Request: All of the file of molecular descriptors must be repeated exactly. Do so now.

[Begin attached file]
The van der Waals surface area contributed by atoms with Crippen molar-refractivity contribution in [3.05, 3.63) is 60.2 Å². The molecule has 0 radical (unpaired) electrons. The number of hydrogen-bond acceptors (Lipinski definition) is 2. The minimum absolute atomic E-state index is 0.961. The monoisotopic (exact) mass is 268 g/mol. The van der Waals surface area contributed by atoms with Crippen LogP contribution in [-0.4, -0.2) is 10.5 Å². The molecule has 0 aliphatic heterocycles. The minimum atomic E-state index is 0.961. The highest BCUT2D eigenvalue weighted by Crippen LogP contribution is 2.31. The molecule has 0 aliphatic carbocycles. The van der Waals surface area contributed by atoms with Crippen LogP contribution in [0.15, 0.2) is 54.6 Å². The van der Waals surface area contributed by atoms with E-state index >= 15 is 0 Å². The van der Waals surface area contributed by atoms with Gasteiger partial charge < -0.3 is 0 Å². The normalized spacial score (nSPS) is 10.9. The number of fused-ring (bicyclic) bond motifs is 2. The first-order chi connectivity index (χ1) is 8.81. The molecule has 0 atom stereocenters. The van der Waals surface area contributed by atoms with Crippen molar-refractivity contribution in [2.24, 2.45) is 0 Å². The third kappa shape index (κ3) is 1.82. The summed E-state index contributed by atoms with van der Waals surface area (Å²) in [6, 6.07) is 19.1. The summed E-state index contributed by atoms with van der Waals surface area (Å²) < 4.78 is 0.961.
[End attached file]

The van der Waals surface area contributed by atoms with Crippen molar-refractivity contribution in [3.05, 3.63) is 60.2 Å². The molecule has 0 radical (unpaired) electrons. The number of hydrogen-bond acceptors (Lipinski definition) is 2. The minimum absolute atomic E-state index is 0.961. The monoisotopic (exact) mass is 268 g/mol. The van der Waals surface area contributed by atoms with Crippen LogP contribution in [-0.4, -0.2) is 10.5 Å². The molecule has 0 aliphatic heterocycles. The minimum atomic E-state index is 0.961. The highest BCUT2D eigenvalue weighted by Crippen LogP contribution is 2.31. The molecule has 0 aliphatic carbocycles. The van der Waals surface area contributed by atoms with Crippen LogP contribution in [0.15, 0.2) is 54.6 Å². The van der Waals surface area contributed by atoms with E-state index >= 15 is 0 Å². The van der Waals surface area contributed by atoms with Gasteiger partial charge < -0.3 is 0 Å². The normalized spacial score (nSPS) is 10.9. The number of fused-ring (bicyclic) bond motifs is 2. The first-order chi connectivity index (χ1) is 8.81. The molecule has 0 atom stereocenters. The van der Waals surface area contributed by atoms with Crippen molar-refractivity contribution in [2.24, 2.45) is 0 Å². The third kappa shape index (κ3) is 1.82. The summed E-state index contributed by atoms with van der Waals surface area (Å²) in [6, 6.07) is 19.1. The summed E-state index contributed by atoms with van der Waals surface area (Å²) < 4.78 is 0.961.